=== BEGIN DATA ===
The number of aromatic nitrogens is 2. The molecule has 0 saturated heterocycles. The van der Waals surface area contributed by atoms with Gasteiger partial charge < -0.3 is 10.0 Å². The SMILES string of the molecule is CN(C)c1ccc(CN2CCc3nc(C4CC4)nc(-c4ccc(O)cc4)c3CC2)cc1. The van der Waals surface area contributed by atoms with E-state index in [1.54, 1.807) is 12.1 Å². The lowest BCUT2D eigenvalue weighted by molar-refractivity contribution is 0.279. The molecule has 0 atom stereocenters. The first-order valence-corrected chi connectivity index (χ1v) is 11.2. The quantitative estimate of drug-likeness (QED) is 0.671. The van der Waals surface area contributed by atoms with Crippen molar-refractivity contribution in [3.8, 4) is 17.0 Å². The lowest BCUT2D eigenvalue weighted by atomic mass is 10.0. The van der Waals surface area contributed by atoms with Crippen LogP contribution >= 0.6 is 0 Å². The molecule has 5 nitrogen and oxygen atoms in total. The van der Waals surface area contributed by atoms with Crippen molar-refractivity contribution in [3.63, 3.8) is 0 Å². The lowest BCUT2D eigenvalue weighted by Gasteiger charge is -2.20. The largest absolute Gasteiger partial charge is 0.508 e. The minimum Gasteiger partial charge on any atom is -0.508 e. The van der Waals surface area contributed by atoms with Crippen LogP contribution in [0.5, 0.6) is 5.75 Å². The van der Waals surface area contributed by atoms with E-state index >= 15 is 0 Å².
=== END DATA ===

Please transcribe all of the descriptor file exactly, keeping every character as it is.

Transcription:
The number of aromatic nitrogens is 2. The molecule has 0 saturated heterocycles. The van der Waals surface area contributed by atoms with Gasteiger partial charge < -0.3 is 10.0 Å². The SMILES string of the molecule is CN(C)c1ccc(CN2CCc3nc(C4CC4)nc(-c4ccc(O)cc4)c3CC2)cc1. The van der Waals surface area contributed by atoms with E-state index in [1.54, 1.807) is 12.1 Å². The lowest BCUT2D eigenvalue weighted by molar-refractivity contribution is 0.279. The molecule has 0 atom stereocenters. The first-order valence-corrected chi connectivity index (χ1v) is 11.2. The quantitative estimate of drug-likeness (QED) is 0.671. The van der Waals surface area contributed by atoms with Crippen molar-refractivity contribution in [3.8, 4) is 17.0 Å². The lowest BCUT2D eigenvalue weighted by atomic mass is 10.0. The van der Waals surface area contributed by atoms with Crippen LogP contribution >= 0.6 is 0 Å². The molecule has 5 nitrogen and oxygen atoms in total. The van der Waals surface area contributed by atoms with Crippen molar-refractivity contribution in [3.63, 3.8) is 0 Å². The lowest BCUT2D eigenvalue weighted by Gasteiger charge is -2.20. The largest absolute Gasteiger partial charge is 0.508 e. The minimum Gasteiger partial charge on any atom is -0.508 e. The van der Waals surface area contributed by atoms with Crippen LogP contribution in [0.5, 0.6) is 5.75 Å². The van der Waals surface area contributed by atoms with E-state index >= 15 is 0 Å².